The defeat of Republican Congressional candidate Young Kim in a formerly GOP stronghold in Southern California confirmed a trend that began at least 10 years ago-Asian Americans have left the Republican Party and are now vote overwhelmingly Democrat, reports the conservative Washington Times.
According to the Times, candidates like Kim had been part of a major party effort to shed its “old white male” image and attract Asian American voters to the Republican Party.
“In the Trump era, and particularly in the midterms, the trend we have seen with Asian Americans being solid Democrat voters was confirmed,” said Louis Desipio, a political scientist from UC Irvine. “I think we saw that in a couple of the congressional races where the Asian American electorate voted Democratic despite the fact you had a Republican Asian American candidate.”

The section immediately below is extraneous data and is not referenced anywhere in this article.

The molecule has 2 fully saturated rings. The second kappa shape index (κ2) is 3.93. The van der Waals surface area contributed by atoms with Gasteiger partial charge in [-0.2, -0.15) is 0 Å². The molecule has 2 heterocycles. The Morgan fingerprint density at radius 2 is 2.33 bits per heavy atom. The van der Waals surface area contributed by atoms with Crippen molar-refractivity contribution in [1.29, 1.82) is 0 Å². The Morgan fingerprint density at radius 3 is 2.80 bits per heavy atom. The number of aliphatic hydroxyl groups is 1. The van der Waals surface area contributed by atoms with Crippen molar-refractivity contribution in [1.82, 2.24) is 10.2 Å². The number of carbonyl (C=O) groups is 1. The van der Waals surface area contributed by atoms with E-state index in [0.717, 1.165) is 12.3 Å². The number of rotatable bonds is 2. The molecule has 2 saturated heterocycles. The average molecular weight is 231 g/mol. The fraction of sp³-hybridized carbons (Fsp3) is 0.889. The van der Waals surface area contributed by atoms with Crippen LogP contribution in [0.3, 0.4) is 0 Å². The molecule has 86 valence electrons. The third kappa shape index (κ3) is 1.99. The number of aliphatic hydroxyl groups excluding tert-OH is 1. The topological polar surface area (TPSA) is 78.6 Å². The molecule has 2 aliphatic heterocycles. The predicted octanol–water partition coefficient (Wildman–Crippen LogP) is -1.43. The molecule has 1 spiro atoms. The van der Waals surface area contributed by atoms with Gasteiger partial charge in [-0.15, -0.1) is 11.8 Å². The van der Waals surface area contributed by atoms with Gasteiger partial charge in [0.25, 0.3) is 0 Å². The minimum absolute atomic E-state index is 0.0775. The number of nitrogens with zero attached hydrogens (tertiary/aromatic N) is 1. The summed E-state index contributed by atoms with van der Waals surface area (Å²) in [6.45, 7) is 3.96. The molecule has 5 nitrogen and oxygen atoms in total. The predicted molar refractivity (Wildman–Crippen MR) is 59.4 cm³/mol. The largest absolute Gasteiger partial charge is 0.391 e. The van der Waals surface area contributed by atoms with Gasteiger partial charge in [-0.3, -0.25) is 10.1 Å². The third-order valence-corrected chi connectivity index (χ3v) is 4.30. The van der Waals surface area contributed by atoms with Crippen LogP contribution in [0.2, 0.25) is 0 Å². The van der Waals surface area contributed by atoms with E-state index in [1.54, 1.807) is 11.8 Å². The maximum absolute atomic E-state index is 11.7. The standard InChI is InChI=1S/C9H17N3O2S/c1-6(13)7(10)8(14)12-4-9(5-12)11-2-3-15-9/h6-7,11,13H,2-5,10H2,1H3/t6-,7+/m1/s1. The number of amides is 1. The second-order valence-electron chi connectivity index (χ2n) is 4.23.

In 1998, a PEW Research Center study found 53 percent of Asian Americans identified as Democrats compared to 33 percent Republican. Today, 68 percent of Asians Americans are Democrats and just 27 percent Republican.
According to The Independent, the shift to even greater Democratic support began in 2008 with the election of Barrack Obama. Data compiled by AAPI Data found that until then, voting among Asian Americans skewed Republican. By 2016, 72 percent voted for Hillary Clinton with Trump getting just 27 percent support.
“For many South Asian American communities the familiarity with leveraging party politics is new, we come from communities and a culture where politics is a dirty business, where it’s usually associated with corruption,” said Suman Raghunathan, Executive Director of the advocacy group South Asian Americans Leading Together (Saalt).
Maggie Tsai of One APIA in Nevada told the Independent she agrees.
“I think our communities are realizing these external dynamics, policies, and forces are deeply impacting us, particularly on immigration,” she said.
On issues Asian Americans particularly care about- health care, immigration and gun control- Democrats do better.
“Where the Republicans are doing a little bit better is around national security, and jobs and the economy, but even then Democrats are neck and neck or a little bit better than them,” Christine Chen, of the non-partisan voter education group, APIA Vote, said to the Washington Times.
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